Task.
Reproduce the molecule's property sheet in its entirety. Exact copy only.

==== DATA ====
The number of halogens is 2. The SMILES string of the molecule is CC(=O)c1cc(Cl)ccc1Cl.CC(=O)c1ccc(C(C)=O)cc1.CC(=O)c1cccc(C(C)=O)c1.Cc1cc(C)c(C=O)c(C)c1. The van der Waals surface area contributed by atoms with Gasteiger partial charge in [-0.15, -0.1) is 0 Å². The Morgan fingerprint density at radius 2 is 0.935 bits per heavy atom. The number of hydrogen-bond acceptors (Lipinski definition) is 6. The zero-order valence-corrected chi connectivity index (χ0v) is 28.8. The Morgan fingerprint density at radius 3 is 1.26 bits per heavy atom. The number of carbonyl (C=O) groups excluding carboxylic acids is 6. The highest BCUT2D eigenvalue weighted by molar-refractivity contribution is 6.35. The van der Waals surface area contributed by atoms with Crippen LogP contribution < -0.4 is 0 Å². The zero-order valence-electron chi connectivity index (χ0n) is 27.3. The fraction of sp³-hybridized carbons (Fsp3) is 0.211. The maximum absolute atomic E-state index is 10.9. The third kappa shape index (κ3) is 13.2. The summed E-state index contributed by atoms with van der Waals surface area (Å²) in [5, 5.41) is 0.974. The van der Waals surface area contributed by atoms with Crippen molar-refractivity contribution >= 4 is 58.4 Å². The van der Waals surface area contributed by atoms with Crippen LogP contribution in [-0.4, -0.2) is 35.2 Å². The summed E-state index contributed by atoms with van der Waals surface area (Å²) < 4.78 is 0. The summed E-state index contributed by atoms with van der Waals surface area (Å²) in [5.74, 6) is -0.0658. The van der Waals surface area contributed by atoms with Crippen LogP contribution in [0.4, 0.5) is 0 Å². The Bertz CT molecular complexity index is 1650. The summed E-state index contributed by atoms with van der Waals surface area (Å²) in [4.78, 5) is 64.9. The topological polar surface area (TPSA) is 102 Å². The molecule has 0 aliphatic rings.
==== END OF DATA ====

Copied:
The number of halogens is 2. The SMILES string of the molecule is CC(=O)c1cc(Cl)ccc1Cl.CC(=O)c1ccc(C(C)=O)cc1.CC(=O)c1cccc(C(C)=O)c1.Cc1cc(C)c(C=O)c(C)c1. The van der Waals surface area contributed by atoms with Gasteiger partial charge in [-0.15, -0.1) is 0 Å². The Morgan fingerprint density at radius 2 is 0.935 bits per heavy atom. The number of hydrogen-bond acceptors (Lipinski definition) is 6. The zero-order valence-corrected chi connectivity index (χ0v) is 28.8. The Morgan fingerprint density at radius 3 is 1.26 bits per heavy atom. The number of carbonyl (C=O) groups excluding carboxylic acids is 6. The highest BCUT2D eigenvalue weighted by molar-refractivity contribution is 6.35. The van der Waals surface area contributed by atoms with Crippen LogP contribution < -0.4 is 0 Å². The zero-order valence-electron chi connectivity index (χ0n) is 27.3. The fraction of sp³-hybridized carbons (Fsp3) is 0.211. The maximum absolute atomic E-state index is 10.9. The third kappa shape index (κ3) is 13.2. The summed E-state index contributed by atoms with van der Waals surface area (Å²) in [5, 5.41) is 0.974. The van der Waals surface area contributed by atoms with Crippen molar-refractivity contribution >= 4 is 58.4 Å². The van der Waals surface area contributed by atoms with Crippen LogP contribution in [-0.4, -0.2) is 35.2 Å². The summed E-state index contributed by atoms with van der Waals surface area (Å²) < 4.78 is 0. The summed E-state index contributed by atoms with van der Waals surface area (Å²) in [5.74, 6) is -0.0658. The van der Waals surface area contributed by atoms with Crippen LogP contribution in [0.4, 0.5) is 0 Å². The Bertz CT molecular complexity index is 1650. The summed E-state index contributed by atoms with van der Waals surface area (Å²) in [4.78, 5) is 64.9. The topological polar surface area (TPSA) is 102 Å². The molecule has 0 aliphatic rings.